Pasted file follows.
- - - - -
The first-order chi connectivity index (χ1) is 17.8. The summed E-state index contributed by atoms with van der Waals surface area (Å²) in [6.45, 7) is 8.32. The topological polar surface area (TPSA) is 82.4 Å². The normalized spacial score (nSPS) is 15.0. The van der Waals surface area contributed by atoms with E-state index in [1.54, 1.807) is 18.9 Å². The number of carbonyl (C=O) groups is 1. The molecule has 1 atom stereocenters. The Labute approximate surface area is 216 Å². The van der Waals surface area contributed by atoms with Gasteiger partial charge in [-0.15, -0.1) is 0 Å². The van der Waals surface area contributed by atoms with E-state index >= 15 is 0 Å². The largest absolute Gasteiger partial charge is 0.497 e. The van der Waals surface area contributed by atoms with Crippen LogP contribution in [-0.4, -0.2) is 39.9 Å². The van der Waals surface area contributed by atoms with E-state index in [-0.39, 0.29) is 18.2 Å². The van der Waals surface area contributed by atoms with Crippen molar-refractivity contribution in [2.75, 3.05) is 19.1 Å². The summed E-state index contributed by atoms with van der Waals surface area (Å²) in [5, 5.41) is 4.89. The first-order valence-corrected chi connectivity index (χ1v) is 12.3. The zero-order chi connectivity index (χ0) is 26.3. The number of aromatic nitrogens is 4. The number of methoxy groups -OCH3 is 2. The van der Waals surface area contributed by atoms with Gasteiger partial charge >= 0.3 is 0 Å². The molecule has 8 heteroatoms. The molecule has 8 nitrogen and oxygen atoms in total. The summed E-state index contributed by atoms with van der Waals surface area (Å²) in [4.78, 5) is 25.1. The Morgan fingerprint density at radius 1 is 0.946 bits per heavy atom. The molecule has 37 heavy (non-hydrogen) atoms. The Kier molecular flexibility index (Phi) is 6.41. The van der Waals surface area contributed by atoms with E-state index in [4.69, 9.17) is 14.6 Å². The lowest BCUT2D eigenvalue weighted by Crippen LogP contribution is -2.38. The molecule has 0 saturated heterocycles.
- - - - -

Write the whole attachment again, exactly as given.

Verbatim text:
The first-order chi connectivity index (χ1) is 17.8. The summed E-state index contributed by atoms with van der Waals surface area (Å²) in [6.45, 7) is 8.32. The topological polar surface area (TPSA) is 82.4 Å². The normalized spacial score (nSPS) is 15.0. The van der Waals surface area contributed by atoms with E-state index in [1.54, 1.807) is 18.9 Å². The number of carbonyl (C=O) groups is 1. The molecule has 1 atom stereocenters. The Labute approximate surface area is 216 Å². The van der Waals surface area contributed by atoms with Gasteiger partial charge in [-0.15, -0.1) is 0 Å². The van der Waals surface area contributed by atoms with E-state index >= 15 is 0 Å². The largest absolute Gasteiger partial charge is 0.497 e. The van der Waals surface area contributed by atoms with Crippen LogP contribution in [-0.4, -0.2) is 39.9 Å². The van der Waals surface area contributed by atoms with E-state index in [-0.39, 0.29) is 18.2 Å². The van der Waals surface area contributed by atoms with Crippen molar-refractivity contribution in [2.75, 3.05) is 19.1 Å². The summed E-state index contributed by atoms with van der Waals surface area (Å²) in [5, 5.41) is 4.89. The first-order valence-corrected chi connectivity index (χ1v) is 12.3. The zero-order chi connectivity index (χ0) is 26.3. The number of aromatic nitrogens is 4. The number of methoxy groups -OCH3 is 2. The van der Waals surface area contributed by atoms with Gasteiger partial charge >= 0.3 is 0 Å². The molecule has 8 heteroatoms. The molecule has 8 nitrogen and oxygen atoms in total. The summed E-state index contributed by atoms with van der Waals surface area (Å²) in [4.78, 5) is 25.1. The Morgan fingerprint density at radius 1 is 0.946 bits per heavy atom. The molecule has 37 heavy (non-hydrogen) atoms. The Kier molecular flexibility index (Phi) is 6.41. The van der Waals surface area contributed by atoms with E-state index in [4.69, 9.17) is 14.6 Å². The lowest BCUT2D eigenvalue weighted by Crippen LogP contribution is -2.38. The molecule has 0 saturated heterocycles.